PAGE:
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The chest X-ray (CXR) or chest radiograph remains the most commonly ordered imaging study in medicine, yet paradoxically is often the most complex to learn, recall, and master effective and accurate interpretation. The chest radiograph includes all thoracic anatomy and provides a high yield, given the low cost and single source. This guide presents a structured lexicon for use by readers to reproducibly describe radiographic abnormalities of the chest detected on plain film CXRs. The lexicon is designed to provide readers with clinically significant differentiation of abnormalities detected. The content is structured to relate specific combinations of distinct radiographic findings to classes/groupings of pathological etiologies of those findings. Recognizing the individual findings and identifying their combination or lack of combination with other individual findings allows readers to create effective differential diagnoses that can then be further evaluated using other imaging procedures and/or non-radiographic clinical information. The book includes hundreds of images, including radiographs, CTs, graphics, and analogous models to help teach otherwise complex processes and radiographic principles.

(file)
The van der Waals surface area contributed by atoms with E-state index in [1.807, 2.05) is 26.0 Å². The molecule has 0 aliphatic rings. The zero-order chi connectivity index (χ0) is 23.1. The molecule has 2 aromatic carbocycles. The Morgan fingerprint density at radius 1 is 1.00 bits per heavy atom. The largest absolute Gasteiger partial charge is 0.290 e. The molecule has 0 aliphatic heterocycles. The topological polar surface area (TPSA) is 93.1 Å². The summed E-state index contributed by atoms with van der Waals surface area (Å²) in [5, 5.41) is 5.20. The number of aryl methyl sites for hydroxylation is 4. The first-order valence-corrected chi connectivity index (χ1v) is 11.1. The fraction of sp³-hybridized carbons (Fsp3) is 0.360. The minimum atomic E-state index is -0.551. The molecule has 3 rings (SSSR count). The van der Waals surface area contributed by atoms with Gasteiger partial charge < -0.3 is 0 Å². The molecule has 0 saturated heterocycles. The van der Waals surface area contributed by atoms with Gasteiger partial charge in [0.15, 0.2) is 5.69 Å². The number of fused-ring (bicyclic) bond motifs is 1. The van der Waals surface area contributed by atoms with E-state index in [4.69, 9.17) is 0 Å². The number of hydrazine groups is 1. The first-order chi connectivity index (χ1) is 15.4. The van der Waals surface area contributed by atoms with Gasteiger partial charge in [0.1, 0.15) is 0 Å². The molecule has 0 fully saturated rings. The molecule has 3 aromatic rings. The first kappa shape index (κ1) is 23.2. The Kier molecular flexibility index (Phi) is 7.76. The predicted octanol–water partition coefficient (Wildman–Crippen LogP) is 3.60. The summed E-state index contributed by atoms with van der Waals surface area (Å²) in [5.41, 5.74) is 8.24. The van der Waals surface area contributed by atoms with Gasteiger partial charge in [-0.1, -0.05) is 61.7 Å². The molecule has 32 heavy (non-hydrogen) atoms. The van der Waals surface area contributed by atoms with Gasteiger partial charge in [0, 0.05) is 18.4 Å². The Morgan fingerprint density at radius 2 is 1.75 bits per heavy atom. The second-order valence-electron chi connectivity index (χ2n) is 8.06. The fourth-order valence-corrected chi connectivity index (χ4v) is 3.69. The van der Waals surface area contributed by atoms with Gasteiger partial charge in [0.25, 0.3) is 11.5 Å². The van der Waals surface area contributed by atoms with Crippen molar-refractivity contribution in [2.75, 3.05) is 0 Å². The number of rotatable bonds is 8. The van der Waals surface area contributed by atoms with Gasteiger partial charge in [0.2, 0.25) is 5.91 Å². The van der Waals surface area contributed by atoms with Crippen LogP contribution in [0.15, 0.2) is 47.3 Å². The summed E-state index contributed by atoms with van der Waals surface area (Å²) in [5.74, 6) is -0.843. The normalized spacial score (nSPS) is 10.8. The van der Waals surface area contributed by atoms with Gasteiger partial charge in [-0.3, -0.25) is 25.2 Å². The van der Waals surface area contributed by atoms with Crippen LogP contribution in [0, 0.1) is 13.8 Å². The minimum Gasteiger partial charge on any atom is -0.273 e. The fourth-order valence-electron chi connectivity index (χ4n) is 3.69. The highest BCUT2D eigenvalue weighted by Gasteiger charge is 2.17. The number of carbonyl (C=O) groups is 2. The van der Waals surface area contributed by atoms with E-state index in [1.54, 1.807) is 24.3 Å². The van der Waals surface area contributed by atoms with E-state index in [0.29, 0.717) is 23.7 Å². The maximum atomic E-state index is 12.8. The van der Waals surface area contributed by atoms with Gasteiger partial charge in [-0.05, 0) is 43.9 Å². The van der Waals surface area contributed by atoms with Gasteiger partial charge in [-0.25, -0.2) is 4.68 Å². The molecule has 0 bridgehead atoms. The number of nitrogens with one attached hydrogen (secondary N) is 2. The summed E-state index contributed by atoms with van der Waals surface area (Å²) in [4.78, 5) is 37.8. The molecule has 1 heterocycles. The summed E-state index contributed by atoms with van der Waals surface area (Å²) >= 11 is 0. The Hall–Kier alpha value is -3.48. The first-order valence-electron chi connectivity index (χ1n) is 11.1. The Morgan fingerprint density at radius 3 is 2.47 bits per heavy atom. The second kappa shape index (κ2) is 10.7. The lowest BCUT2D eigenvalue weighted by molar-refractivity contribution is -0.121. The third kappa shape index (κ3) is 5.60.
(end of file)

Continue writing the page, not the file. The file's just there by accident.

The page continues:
Combat Radiology provides unique insights into a military radiologist's role in the modern battlefield environment. Drawing on his recent experiences in Iraq, Col. Les Folio, a retired air force radiologist and flight surgeon with over twenty years of service, presents a comprehensive introduction to diagnostic imaging technology for the deployed military physician. Topics in the book include descriptions of imaging capabilities of hospitals in deployed military bases in combat zones; practical imaging techniques and terminology associated with penetrating/perforating blast and ballistic injuries; recent medical advances on the battlefield; and the changing role of imaging modalities in combat situations. Additionally, specific anatomic and pathologic imaging cases from combat situations are presented, including traumatic brain injury, chest, abdomen/pelvis, and skeletal trauma. Combat Radiology will appeal not only to military radiologists and surgeons, but also to civilian emergency radiologists and trauma physicians who encounter patients with ballistic and blast injuries resulting from armed conflict, terrorism, and disaster situations.
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